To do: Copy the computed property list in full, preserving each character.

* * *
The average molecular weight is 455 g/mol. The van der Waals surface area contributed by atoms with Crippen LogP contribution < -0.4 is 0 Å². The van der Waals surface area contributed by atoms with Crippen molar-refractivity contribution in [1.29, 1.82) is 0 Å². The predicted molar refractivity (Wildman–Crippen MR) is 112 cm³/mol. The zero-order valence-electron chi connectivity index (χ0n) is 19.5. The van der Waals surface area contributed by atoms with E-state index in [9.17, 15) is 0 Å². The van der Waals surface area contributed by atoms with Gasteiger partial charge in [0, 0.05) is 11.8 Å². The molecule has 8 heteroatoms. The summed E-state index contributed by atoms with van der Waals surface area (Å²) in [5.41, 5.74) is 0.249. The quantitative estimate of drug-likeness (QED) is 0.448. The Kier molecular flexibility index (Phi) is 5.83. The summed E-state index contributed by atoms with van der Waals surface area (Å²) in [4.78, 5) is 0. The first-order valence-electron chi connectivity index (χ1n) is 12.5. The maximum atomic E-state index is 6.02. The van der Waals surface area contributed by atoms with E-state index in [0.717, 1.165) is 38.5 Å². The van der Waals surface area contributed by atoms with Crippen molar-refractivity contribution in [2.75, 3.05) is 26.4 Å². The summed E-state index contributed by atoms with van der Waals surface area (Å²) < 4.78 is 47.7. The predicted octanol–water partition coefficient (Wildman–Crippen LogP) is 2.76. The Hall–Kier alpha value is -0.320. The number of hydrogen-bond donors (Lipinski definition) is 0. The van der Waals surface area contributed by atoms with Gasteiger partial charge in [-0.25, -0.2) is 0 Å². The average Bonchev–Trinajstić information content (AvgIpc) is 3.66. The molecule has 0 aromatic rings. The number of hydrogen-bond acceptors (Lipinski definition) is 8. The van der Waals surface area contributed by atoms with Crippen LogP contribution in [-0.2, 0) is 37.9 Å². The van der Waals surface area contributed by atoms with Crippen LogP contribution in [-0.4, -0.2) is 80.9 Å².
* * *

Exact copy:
The average molecular weight is 455 g/mol. The van der Waals surface area contributed by atoms with Crippen LogP contribution < -0.4 is 0 Å². The van der Waals surface area contributed by atoms with Crippen molar-refractivity contribution in [1.29, 1.82) is 0 Å². The predicted molar refractivity (Wildman–Crippen MR) is 112 cm³/mol. The zero-order valence-electron chi connectivity index (χ0n) is 19.5. The van der Waals surface area contributed by atoms with E-state index in [9.17, 15) is 0 Å². The van der Waals surface area contributed by atoms with Gasteiger partial charge in [0, 0.05) is 11.8 Å². The molecule has 8 heteroatoms. The summed E-state index contributed by atoms with van der Waals surface area (Å²) in [5.41, 5.74) is 0.249. The quantitative estimate of drug-likeness (QED) is 0.448. The Kier molecular flexibility index (Phi) is 5.83. The summed E-state index contributed by atoms with van der Waals surface area (Å²) in [4.78, 5) is 0. The first-order valence-electron chi connectivity index (χ1n) is 12.5. The maximum atomic E-state index is 6.02. The van der Waals surface area contributed by atoms with E-state index in [0.717, 1.165) is 38.5 Å². The van der Waals surface area contributed by atoms with Crippen molar-refractivity contribution in [2.75, 3.05) is 26.4 Å². The summed E-state index contributed by atoms with van der Waals surface area (Å²) < 4.78 is 47.7. The predicted octanol–water partition coefficient (Wildman–Crippen LogP) is 2.76. The Hall–Kier alpha value is -0.320. The number of hydrogen-bond donors (Lipinski definition) is 0. The van der Waals surface area contributed by atoms with Gasteiger partial charge in [-0.25, -0.2) is 0 Å². The average Bonchev–Trinajstić information content (AvgIpc) is 3.66. The molecule has 0 aromatic rings. The number of hydrogen-bond acceptors (Lipinski definition) is 8. The van der Waals surface area contributed by atoms with Crippen LogP contribution in [-0.2, 0) is 37.9 Å². The van der Waals surface area contributed by atoms with Crippen LogP contribution in [-0.4, -0.2) is 80.9 Å².